Simulation of flow over cubes is relevant to a large number of industrial applications such as: convective cooling of microprocessor chips or buildings, drag and noise reduction in cars and trucks, or control of wind-induced vibrations in highrises. The cube geometry is very simple, yet the flow around it manifests interesting 3-D structures that are prominent in more complex configurations.
The following are some
, but the actual
computational elements which are generated at the boundary of the cube
(to satisfy the no-slip boundary condition), and which evolve in the
fluid in the Lagrangian frame of reference.passive
elements
The computational elements are vorticity
weighted and hence are called vortex elements. Note that these vortex
elements are concentrated within the boundary layer of the cube faces
and the wake behind the cube, where vorticity is significant. Outside
this region, where the flow is essentially potential, no elements can
be seen. More importantly, the element assigned not by
the user, but determined a priori the dynamically by itself.flow
The wake behind the cube, while symmetric
during the early stages of its formation, is highly unsteady and
asymmetric due to the introduction of random, noise-level disturbances
to the flow field. If the flow is in the stable regime; e.g., laminar
duct flow, the perturbations do not grow. However, if the flow is
inherently unstable the random perturbations give rise to unsteady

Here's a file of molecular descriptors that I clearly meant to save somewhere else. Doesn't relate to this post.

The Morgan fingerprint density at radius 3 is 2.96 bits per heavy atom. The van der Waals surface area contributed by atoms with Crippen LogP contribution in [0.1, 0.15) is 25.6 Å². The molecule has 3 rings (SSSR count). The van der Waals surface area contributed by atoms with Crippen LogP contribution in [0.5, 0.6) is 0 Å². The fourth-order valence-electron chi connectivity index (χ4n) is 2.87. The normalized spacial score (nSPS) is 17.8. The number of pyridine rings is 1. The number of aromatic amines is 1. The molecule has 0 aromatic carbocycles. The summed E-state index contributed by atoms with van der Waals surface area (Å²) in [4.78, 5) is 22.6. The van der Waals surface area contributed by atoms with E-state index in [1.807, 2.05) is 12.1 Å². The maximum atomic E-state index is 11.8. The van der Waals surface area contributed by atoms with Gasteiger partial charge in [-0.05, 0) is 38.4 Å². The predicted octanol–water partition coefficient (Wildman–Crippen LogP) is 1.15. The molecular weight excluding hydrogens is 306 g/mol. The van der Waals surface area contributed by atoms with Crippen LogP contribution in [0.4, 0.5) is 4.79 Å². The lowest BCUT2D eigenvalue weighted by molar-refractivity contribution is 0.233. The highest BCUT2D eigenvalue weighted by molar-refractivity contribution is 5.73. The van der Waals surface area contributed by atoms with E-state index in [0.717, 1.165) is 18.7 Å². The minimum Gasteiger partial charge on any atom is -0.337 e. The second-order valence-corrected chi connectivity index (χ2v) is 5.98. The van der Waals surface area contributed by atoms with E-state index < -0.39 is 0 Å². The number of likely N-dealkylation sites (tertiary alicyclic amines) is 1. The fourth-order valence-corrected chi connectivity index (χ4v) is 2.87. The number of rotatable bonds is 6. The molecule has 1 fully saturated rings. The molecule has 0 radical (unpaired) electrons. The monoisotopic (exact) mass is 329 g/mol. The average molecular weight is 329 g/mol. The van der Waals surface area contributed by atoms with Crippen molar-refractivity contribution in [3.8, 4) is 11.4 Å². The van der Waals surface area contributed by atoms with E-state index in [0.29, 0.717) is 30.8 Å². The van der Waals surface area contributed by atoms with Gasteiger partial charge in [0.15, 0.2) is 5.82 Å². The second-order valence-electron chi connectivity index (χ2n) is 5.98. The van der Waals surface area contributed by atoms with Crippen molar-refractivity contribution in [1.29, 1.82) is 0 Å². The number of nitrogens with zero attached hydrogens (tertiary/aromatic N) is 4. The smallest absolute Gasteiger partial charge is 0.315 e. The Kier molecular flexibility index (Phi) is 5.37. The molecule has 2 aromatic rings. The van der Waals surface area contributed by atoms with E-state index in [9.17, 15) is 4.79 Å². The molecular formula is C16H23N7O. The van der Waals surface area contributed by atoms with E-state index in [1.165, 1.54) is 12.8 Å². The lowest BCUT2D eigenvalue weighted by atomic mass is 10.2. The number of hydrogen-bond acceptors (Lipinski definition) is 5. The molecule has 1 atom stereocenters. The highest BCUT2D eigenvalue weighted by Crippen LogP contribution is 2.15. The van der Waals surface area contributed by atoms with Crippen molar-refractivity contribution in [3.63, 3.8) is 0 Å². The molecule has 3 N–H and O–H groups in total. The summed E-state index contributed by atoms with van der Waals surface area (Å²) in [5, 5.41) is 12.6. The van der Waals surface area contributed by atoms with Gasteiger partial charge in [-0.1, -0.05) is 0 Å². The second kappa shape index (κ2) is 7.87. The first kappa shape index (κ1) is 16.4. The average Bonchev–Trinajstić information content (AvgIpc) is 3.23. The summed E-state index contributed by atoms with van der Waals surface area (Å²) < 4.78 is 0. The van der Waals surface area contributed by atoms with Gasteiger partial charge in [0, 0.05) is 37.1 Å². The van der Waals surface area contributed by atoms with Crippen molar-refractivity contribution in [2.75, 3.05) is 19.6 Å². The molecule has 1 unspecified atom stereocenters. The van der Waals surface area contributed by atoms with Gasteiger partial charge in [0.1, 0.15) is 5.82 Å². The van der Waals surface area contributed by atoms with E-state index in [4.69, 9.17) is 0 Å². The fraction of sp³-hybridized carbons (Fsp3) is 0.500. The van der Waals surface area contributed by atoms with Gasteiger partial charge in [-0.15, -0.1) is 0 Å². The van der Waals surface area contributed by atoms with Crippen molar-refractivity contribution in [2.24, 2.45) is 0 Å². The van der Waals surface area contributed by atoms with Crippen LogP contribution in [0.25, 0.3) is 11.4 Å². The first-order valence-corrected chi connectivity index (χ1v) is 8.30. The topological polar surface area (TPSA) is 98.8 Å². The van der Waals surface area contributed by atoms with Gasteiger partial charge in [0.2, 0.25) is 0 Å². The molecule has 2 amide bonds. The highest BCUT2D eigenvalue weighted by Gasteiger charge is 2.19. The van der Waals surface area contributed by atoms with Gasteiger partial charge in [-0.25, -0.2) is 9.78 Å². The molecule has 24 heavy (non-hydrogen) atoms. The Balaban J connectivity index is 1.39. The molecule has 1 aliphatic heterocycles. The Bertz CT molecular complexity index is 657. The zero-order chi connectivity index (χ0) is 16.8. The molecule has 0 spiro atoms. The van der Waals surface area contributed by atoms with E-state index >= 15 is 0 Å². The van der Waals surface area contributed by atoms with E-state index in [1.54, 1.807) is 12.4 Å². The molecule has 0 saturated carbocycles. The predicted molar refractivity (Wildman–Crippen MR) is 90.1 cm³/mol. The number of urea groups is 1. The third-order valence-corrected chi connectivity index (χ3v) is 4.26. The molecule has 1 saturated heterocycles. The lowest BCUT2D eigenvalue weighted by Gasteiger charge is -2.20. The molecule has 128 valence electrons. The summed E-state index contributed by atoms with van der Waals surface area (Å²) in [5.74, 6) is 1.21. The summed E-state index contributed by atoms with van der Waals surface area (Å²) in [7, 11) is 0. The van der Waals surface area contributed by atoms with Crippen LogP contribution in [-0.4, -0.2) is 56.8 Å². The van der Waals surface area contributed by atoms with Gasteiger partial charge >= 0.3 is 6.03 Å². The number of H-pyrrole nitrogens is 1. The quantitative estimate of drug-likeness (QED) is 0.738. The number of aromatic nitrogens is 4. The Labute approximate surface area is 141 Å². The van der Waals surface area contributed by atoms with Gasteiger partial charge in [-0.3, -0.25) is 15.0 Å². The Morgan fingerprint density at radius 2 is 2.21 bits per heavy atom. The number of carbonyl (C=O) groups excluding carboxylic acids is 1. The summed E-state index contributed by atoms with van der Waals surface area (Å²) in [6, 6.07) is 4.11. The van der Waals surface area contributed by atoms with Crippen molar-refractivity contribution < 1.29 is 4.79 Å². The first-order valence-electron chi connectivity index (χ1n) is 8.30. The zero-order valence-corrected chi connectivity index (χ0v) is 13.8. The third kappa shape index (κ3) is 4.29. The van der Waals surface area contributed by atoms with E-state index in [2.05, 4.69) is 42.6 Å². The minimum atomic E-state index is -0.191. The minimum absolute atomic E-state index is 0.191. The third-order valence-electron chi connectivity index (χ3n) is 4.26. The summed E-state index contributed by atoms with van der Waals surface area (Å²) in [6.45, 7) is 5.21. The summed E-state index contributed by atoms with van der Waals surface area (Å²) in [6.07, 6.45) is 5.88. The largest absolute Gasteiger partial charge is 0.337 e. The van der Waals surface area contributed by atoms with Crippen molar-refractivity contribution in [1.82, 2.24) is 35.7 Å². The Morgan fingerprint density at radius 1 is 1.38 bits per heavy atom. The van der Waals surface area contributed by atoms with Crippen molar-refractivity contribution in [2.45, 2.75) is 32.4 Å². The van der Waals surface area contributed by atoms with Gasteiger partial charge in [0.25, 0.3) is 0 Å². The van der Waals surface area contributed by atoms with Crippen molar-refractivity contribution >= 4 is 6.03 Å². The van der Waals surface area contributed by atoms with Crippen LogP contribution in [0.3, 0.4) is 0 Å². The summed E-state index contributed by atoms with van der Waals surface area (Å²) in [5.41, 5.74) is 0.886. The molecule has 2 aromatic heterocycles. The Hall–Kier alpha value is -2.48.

dynamics. The fundamental non-dimensional frequency (Strouhal number)
of oscillation of the near-field wake is found to be S = 0.148-0.153) at the same Reynolds number. Note that although the instantaneous flow over the cube is non-symmetric, its time-averaged topology is symmetric.
of the cube and extend out into the wake -
prominently forming what appears as four pairs of horseshoe-like
vortices around the cube. The process leading to the development of
these streamwise vortices can be explained by a simple ring model. The
vorticity lines around the cube (closer to the upstream face) form
square-shaped rings. The high curvatures at the four corners push them
forward at a faster rate than the remainder of the ring, causing the
initiation and subsequent growth of streamwise vortices. on each face |

The above figure depicts the stationary state velocity field, normalized by the maximum speed, at selected planes cutting through the cube. z = -0.5 and z
= 0.5 are the upstream and downstream faces, respectively. Note the
development of weak vortical structures beyond z =
0.0, consistent with the earlier observation. Also note that the flow
does not separate at the upstream edge of the cube. This seems to
corroborate with simulations of flow over a square rod at the same
Reynolds number. It is interesting to note that as the Reynolds number
increases, the structure of the flow on the streamwise cube faces
becomes highly complex: separation at the upstream edge, multiple
streamwise and cross-flow vortical structures, etc. |